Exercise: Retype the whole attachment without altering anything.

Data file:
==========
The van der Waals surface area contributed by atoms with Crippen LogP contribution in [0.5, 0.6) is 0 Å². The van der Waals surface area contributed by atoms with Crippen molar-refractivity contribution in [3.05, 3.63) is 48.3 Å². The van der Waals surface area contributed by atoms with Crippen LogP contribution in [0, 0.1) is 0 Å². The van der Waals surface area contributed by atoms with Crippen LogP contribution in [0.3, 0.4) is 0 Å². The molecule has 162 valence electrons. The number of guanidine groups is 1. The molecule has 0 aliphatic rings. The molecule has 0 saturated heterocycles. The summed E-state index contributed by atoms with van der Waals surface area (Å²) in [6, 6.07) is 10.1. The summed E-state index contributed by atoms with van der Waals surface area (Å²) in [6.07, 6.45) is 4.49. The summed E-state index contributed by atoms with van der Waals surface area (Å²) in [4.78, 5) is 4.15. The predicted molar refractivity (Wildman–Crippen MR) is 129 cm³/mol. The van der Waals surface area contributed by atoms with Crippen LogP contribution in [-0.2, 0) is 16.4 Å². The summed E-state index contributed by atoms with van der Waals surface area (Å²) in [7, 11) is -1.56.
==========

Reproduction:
The van der Waals surface area contributed by atoms with Crippen LogP contribution in [0.5, 0.6) is 0 Å². The van der Waals surface area contributed by atoms with Crippen molar-refractivity contribution in [3.05, 3.63) is 48.3 Å². The van der Waals surface area contributed by atoms with Crippen LogP contribution in [0, 0.1) is 0 Å². The van der Waals surface area contributed by atoms with Crippen LogP contribution in [0.3, 0.4) is 0 Å². The molecule has 162 valence electrons. The number of guanidine groups is 1. The molecule has 0 aliphatic rings. The molecule has 0 saturated heterocycles. The summed E-state index contributed by atoms with van der Waals surface area (Å²) in [6, 6.07) is 10.1. The summed E-state index contributed by atoms with van der Waals surface area (Å²) in [6.07, 6.45) is 4.49. The summed E-state index contributed by atoms with van der Waals surface area (Å²) in [4.78, 5) is 4.15. The predicted molar refractivity (Wildman–Crippen MR) is 129 cm³/mol. The van der Waals surface area contributed by atoms with Crippen LogP contribution in [-0.2, 0) is 16.4 Å². The summed E-state index contributed by atoms with van der Waals surface area (Å²) in [7, 11) is -1.56.